See that? That goat cheese pizza would make my heart sing if someone plopped it down in front of me. My kids? Not so much. A few of them love it, others hate it. My husband? Not his favorite.
My sister and I also had very different tastes growing up. Sometimes I would put nuts in the cookie dough just to spite her. What is she thinking? She just doesn’t know what tastes good.
Over the years, however, I’ve realized that we can love people by what we cook — and by what we don’t cook. If I make things on purpose that I know my family dislikes, well, that’s not really loving them.
This isn’t to say that children shouldn’t be exposed to new tastes and textures. And I’m definitely not saying that picky eaters should be given free reign. However, there are boundaries we can respect in allowing others to have different tastes than our own.
So how does this work out practically in meal planning?
Create meals that allow flexibility in how it is served.
I regularly prepare meals that allow my diners to customize the food to their own taste preferences. This includes meals like burritos, chimichangas, beans and rice, even hot dogs and brats. The basic meal is the same for everyone, but vary as people top their plates with their favorite flavors.
Introduce new flavors, but allow a way out.
Recently, I made a wonderful chimichurri rice with shrimp and sausage. It was delicious. But, I knew a few of my people might wrinkle their noses at the peppers and onions in the rice. I required each of the children to taste the rice, but I also had a number of side dishes available for them to fill up on if the rice wasn’t quite what they loved.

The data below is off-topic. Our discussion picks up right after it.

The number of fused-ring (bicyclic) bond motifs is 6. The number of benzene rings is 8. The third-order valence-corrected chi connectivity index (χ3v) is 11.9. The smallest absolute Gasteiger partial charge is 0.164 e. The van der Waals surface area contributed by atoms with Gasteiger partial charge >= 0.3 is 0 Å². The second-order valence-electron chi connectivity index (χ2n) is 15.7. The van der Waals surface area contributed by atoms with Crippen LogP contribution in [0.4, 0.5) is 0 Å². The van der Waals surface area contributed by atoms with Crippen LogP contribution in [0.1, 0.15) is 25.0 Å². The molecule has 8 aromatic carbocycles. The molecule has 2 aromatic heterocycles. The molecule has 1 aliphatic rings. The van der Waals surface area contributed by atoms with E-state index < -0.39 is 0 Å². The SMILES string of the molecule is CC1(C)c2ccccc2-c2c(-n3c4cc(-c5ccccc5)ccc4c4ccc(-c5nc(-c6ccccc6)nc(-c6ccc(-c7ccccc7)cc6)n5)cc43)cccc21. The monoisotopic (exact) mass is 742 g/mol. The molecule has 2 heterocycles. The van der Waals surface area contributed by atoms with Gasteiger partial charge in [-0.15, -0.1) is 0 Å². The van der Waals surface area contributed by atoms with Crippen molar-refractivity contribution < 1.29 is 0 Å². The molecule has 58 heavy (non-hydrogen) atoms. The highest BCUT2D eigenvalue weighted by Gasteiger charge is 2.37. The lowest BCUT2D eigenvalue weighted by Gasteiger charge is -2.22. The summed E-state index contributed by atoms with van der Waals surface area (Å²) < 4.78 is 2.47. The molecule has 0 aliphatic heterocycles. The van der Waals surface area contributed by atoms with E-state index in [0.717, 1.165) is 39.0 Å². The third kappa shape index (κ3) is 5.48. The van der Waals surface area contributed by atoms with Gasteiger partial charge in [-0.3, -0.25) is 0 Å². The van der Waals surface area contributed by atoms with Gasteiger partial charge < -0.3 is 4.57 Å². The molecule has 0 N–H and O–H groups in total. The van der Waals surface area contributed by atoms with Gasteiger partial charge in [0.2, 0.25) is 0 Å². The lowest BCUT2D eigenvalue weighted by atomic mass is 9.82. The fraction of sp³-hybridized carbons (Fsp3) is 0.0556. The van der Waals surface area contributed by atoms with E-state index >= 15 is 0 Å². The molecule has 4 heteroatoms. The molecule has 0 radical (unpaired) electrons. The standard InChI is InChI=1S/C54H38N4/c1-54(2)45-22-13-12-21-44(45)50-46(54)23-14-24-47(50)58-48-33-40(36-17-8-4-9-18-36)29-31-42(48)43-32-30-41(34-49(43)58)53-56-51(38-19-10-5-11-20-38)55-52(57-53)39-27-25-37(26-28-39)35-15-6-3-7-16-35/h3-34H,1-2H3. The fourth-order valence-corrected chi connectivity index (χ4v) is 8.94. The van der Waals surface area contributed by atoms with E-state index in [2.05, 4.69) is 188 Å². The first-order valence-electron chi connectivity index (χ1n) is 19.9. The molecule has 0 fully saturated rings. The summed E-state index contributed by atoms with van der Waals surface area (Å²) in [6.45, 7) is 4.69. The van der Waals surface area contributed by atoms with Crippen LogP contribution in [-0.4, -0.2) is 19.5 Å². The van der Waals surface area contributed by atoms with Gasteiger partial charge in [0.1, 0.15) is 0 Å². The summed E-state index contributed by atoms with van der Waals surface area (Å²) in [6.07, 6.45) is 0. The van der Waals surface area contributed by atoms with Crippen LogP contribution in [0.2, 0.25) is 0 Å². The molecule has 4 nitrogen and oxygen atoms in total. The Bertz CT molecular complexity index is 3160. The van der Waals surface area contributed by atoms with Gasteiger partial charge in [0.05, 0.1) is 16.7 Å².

Include at least one favorite each week.
It’s funny but my pickiest eater is also the one who willingly eats the trainwreck meals that the usually voracious eaters won’t touch. Since he’s picky all the time, he’s had to learn what the others haven’t: to eat what he doesn’t like.
Therefore, I try to include something that each kid loves at least once a week. It’s a trade-off between what they might consider mediocre dinners and the foods that they just gorge themselves over.
Over time I figure my kids will have well-rounded diets. They will eventually learn to like a variety of foods. And while meal planning puts order into the workings of my home, I can still tweak it to suit their tastes most of the time. I can still love them through meal planning, even if I don’t serve their favorites every night of the week.
How do YOU love your family through meal planning?
Put Your House in Order
I’m participating in a series, called “Put Your House in Order,” with a bunch of great bloggers. Each of us is tackling a different area of home management and sharing suggestions for organizing in the new year.
Check out how the others are tackling this season of Love:
Fruit of the Spirit Charts for Kids from Connie at Smockity Frocks
Making Family Rules Fun from Myra at My Blessed Life
Facebook and Inappropriate Relationships from Courney at Women Living Well
Family Finances from Kingdom First Mom
P.S. Jamie, I’m sorry that I purposely made cookies you didn’t like.